In contrast, the oligarchs, as they have become ever richer, are clearly moving leftwards. In 2000, the communications and electronics sector was basically even in its donations; by 2012, it was better than two to one Democratic. Microsoft, Apple and Google – not to mention entertainment companies – all overwhelmingly lean to the Democrats with their donations.
The transformer and the disrupters
There seems a natural affinity between President Obama, who sees himself as a force for transformation, and the tech oligarchs, who love “disruption.” Each shares a high estimate of their basic intelligence and foresight; it is an alliance of those who feel they should own and shape the future.
“We need to run the experiment, to show what a society run by Silicon Valley looks like,” venture capitalist Chamath Palihapitiya recently argued. This effort could appeal to a public that tends to regard the tech firms as better than more mundane businesses or the government. Indeed, when Steve Jobs, a 0.000001 per center worth $7 billion, and rugged capitalist of the classic type, passed away, protesters openly mourned his demise.
One critical PR advantage the tech firms enjoy is that most, with a notable exception of Amazon, don’t mistreat blue-collar workers, or unions, since they have few of either. This gets them a free pass from social-justice warriors unavailable to traditional firms. Andrew Carnegie and Henry Ford mostly exploited workers in Pittsburgh or Detroit, and paid a price; the exploitation of the oligarchs takes place far away in Chengdu, Guangzhou or India.
This alliance with the Democrats will not fade after Obama leaves office. Obama has enlisted several tech giants – including venture capitalist John Doerr, LinkedIn billionaire Reid Hoffman and Sun Microsystems co-founder Vinod Khosla – to help plan out his no doubt lavish and highly political retirement. Many former Obama aides have gone to work for tech firms. Uber, for example, uses Obama campaign manager David Plouffe to lead its PR team, while other former officials have descended to other tech firms such as AirBnB, Google, Twitter and Amazon.
What is the ideology of Silicon Valley?
Silicon Valley may be progressive in its social or environmental positions, but it has little interest in class politics, an issue being pushed by Vermont Senator Bernie Sanders in the Democratic primaries. “They don’t like [Bernie] Sanders at all,” notes San Francisco-based researcher Greg Ferenstein, who has been polling internet company founders for an upcoming book. Sanders’ emphasis on income redistribution, protecing union privileges and pensions hardly reflects the views of the tech elite. “He’s an egalitarian liberal,” Ferenstein explains, “these people are tech liberals. Equality is a non-issue in Silicon Valley.”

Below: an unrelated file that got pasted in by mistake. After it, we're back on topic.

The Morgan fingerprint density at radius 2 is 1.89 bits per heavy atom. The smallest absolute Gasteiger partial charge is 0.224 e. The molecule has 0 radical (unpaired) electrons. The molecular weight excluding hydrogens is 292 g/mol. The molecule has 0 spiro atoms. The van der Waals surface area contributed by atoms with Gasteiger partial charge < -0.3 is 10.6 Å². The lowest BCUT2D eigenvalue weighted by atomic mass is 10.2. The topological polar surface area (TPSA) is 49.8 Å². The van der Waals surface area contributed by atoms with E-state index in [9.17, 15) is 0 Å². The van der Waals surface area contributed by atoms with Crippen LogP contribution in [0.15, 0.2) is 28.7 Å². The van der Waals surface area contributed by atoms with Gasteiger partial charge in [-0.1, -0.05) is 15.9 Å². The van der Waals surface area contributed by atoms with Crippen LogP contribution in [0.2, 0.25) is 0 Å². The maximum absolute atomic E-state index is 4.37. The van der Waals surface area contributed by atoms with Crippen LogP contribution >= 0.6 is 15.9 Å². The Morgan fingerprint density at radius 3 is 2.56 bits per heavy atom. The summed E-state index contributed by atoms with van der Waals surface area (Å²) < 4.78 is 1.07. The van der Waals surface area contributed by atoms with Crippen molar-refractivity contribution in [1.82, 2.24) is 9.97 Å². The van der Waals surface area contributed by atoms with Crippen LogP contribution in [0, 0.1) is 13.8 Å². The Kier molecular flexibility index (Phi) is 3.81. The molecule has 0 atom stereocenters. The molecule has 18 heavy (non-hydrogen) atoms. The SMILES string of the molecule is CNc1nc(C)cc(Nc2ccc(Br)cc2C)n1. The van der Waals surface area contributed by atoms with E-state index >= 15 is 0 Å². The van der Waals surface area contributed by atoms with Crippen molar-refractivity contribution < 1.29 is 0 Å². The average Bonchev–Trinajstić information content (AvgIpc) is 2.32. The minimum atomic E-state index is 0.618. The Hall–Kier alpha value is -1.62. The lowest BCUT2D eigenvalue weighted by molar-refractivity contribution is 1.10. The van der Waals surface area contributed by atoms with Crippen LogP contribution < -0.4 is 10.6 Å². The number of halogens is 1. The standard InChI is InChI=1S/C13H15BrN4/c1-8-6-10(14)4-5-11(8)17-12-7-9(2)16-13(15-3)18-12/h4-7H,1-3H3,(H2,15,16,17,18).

What are “tech liberals”? Ferenstein provides a picture of an unconscious elitism that runs through their worldview. Although their industry is overwhelmingly based in the San Francisco Peninsula’s suburban sprawl, the internet oligarchs, he claims, want “everyone” to move to the urban centre, something not remotely practical for most middle- and working-class families. They also advocate for strict environmental laws and ever higher energy prices, which don’t threaten their lifestyles, but are often devastating to those below them.
Yet there is a danger that the issue of inequality could eventually affect the tech industry’s PR. Unlike the earlier products, such as computers or semiconductors, the products the tech industry now develop have provided little of value to the rest of society, whether in terms of jobs (outside of the Bay Area) or boosting productivity. The social-media industry has made the likes of Mark Zuckerberg fantastically wealthy, but it’s difficult to maintain it has improved living conditions for most Americans.
At the same time, well-financed Valley “disruption” can be seen as a threat to many businesses and individuals. These already include groups such as cab drivers, owners and workers at small hotels, realtors and travel agents, and newspaper scribblers, all of whom are being driven out of the middle class. The much-needed “sharing economy” often offers these workers part-time employment without much in the way of benefits.
Even in the tech industry itself, American workers find themselves increasingly replaced by imported foreign workers. Oligarchs such as Mark Zuckerberg are anxious to expand H1B and other “guest-worker programmes” that bring in low-cost indentured tech workers to the Valley, as well as to IT departments across corporate America.
Of course, this hardly makes the tech oligarchs unique – after all, capitalists have always sought out the cheapest source of labour, and understandably so. But it does mean that, in oligarchic America, where even getting a degree in computer science and software does not guarantee a bright future, the hip, PR-friendly “don’t be evil” appearance of tech companies may soon be looking a little less cool.
Techies on the green team